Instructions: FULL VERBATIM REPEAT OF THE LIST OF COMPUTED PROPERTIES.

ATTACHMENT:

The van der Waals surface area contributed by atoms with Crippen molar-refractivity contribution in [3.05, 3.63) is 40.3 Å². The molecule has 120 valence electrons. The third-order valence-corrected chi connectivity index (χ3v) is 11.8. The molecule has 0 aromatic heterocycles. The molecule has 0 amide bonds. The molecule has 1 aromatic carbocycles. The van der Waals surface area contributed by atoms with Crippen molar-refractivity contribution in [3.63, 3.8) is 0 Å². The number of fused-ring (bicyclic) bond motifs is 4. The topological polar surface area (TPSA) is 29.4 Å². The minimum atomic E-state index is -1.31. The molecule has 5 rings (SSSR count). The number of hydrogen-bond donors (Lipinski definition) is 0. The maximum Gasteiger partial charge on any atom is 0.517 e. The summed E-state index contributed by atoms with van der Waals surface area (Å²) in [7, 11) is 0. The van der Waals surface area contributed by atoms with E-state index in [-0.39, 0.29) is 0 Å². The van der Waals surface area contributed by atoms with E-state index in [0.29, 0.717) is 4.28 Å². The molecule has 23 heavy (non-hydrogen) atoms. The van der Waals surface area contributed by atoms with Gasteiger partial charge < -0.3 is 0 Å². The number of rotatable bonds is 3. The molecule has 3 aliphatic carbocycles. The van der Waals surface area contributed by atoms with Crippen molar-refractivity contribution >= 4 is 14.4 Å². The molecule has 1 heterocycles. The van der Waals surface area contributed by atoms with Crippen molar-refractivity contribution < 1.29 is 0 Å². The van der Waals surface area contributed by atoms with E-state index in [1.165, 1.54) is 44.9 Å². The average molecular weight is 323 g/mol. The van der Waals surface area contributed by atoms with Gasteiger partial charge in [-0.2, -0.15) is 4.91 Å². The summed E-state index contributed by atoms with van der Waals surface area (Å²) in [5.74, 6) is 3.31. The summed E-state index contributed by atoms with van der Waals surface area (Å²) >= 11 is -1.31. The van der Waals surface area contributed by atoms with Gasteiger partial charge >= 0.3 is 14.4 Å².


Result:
The van der Waals surface area contributed by atoms with Crippen molar-refractivity contribution in [3.05, 3.63) is 40.3 Å². The molecule has 120 valence electrons. The third-order valence-corrected chi connectivity index (χ3v) is 11.8. The molecule has 0 aromatic heterocycles. The molecule has 0 amide bonds. The molecule has 1 aromatic carbocycles. The van der Waals surface area contributed by atoms with Crippen molar-refractivity contribution in [3.63, 3.8) is 0 Å². The number of fused-ring (bicyclic) bond motifs is 4. The topological polar surface area (TPSA) is 29.4 Å². The minimum atomic E-state index is -1.31. The molecule has 5 rings (SSSR count). The number of hydrogen-bond donors (Lipinski definition) is 0. The maximum Gasteiger partial charge on any atom is 0.517 e. The summed E-state index contributed by atoms with van der Waals surface area (Å²) in [7, 11) is 0. The van der Waals surface area contributed by atoms with E-state index in [-0.39, 0.29) is 0 Å². The van der Waals surface area contributed by atoms with E-state index in [0.29, 0.717) is 4.28 Å². The molecule has 23 heavy (non-hydrogen) atoms. The van der Waals surface area contributed by atoms with Gasteiger partial charge < -0.3 is 0 Å². The number of rotatable bonds is 3. The molecule has 3 aliphatic carbocycles. The van der Waals surface area contributed by atoms with Crippen molar-refractivity contribution >= 4 is 14.4 Å². The molecule has 1 heterocycles. The van der Waals surface area contributed by atoms with Crippen molar-refractivity contribution < 1.29 is 0 Å². The van der Waals surface area contributed by atoms with E-state index in [1.165, 1.54) is 44.9 Å². The average molecular weight is 323 g/mol. The van der Waals surface area contributed by atoms with Gasteiger partial charge in [-0.2, -0.15) is 4.91 Å². The summed E-state index contributed by atoms with van der Waals surface area (Å²) in [5.74, 6) is 3.31. The summed E-state index contributed by atoms with van der Waals surface area (Å²) >= 11 is -1.31. The van der Waals surface area contributed by atoms with Gasteiger partial charge >= 0.3 is 14.4 Å².